• Ben Coe — you may have misunderstood. What is being suggested in Devon is not to refuse “treatment” quite the opposite. It is about surgery not about treatment.
    Morbid obesity is often a very good medical reason to avoid or postpone surgery: the alternative might be that the patient dies during or shortly after the surgery.
    Encouraging morbidly obese patients to lose weight before an operation is almost always in the best interests of the patient.

    Back in October  an NHS memo was leaked.

    http://www.westernmorningnews.co.uk/Smokers-morbidly-obese-people-denied-surgery-quit/story-23573610-detail/story.html

    This report said —

    According to the memo from NEW Devon CCG managing director John Finn, …. a series of measures must be undertaken designed to “encourage patients to contribute to improving their own health outcomes”.

    These include:

    *Requiring morbidly obese patients to lose weight prior to routine surgery

    *Requiring smokers to quit for at least six weeks prior to routine surgery.

  • Stevan Rose 6th Dec '14 - 4:02pm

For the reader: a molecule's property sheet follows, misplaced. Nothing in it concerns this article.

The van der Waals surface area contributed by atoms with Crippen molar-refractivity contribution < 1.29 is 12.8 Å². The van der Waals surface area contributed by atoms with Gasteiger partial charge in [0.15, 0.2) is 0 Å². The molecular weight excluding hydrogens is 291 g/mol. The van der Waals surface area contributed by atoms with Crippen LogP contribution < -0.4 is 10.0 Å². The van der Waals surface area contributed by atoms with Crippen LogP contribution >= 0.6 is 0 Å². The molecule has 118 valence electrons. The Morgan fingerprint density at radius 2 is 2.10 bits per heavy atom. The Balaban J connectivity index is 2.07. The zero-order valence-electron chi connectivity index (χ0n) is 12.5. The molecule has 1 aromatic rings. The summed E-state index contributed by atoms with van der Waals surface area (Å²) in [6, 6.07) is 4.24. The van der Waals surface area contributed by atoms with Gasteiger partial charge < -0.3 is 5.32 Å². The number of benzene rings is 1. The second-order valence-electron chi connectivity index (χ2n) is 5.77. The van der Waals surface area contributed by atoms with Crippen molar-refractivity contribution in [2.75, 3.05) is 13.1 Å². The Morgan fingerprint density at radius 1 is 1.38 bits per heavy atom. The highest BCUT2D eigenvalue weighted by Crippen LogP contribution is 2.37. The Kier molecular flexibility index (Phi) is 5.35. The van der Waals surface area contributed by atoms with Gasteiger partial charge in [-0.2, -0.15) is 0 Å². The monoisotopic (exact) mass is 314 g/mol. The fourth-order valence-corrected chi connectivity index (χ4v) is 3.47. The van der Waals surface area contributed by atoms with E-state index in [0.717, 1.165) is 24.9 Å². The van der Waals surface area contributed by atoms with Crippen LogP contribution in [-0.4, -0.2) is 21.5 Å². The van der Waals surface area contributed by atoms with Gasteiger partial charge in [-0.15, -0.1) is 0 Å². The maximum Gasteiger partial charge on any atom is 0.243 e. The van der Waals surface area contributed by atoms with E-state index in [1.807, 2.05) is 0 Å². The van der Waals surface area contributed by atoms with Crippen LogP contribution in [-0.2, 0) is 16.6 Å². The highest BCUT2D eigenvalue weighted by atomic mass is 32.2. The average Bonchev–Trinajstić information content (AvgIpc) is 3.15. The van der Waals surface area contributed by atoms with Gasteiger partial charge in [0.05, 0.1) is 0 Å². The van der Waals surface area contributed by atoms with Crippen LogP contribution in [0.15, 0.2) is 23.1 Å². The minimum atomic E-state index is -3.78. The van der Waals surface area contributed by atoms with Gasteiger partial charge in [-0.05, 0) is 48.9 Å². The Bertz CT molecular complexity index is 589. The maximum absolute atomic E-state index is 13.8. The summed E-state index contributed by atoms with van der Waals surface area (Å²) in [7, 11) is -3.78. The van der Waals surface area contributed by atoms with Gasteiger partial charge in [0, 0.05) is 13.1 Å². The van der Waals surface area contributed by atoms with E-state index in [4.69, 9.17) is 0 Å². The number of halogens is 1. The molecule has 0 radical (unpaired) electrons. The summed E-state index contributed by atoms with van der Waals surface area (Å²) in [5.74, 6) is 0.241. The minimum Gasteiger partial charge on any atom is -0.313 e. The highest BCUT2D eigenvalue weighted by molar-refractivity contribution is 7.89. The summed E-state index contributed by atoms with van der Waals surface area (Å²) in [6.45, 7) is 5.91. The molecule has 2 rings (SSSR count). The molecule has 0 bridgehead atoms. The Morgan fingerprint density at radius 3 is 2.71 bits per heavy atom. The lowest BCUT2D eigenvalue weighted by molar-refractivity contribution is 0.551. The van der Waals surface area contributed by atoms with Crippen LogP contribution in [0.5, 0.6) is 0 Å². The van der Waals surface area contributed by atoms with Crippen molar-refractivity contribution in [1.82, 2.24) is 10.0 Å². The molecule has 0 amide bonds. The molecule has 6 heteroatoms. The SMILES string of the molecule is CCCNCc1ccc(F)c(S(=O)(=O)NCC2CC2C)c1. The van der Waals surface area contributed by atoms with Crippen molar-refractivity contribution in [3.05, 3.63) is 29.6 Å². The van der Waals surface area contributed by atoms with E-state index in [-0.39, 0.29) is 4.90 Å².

“Perhaps you need to spend less time writing critical posts and a little more time actually reading the articles.”

    I read the article 4 or 5 times to be sure. I did note the “but I didn’t say that” plausible deniability option built in should anyone, such as myself, challenge it.

    Nevertheless by quoting two substantial but actually unrelated numbers side by side there is a clear intention to mislead the reader into believing deaths are 1000 times higher than they actually are. It is a mind trick. A type of mind trick that causes the public to distrust anything a politician says and ultimately puts them off voting. It is disingenuous if it is not technically dishonest. Worse, it undermines the intent, which is surely to gather support to put effort and resources into more effectively dealing with a serious health issue.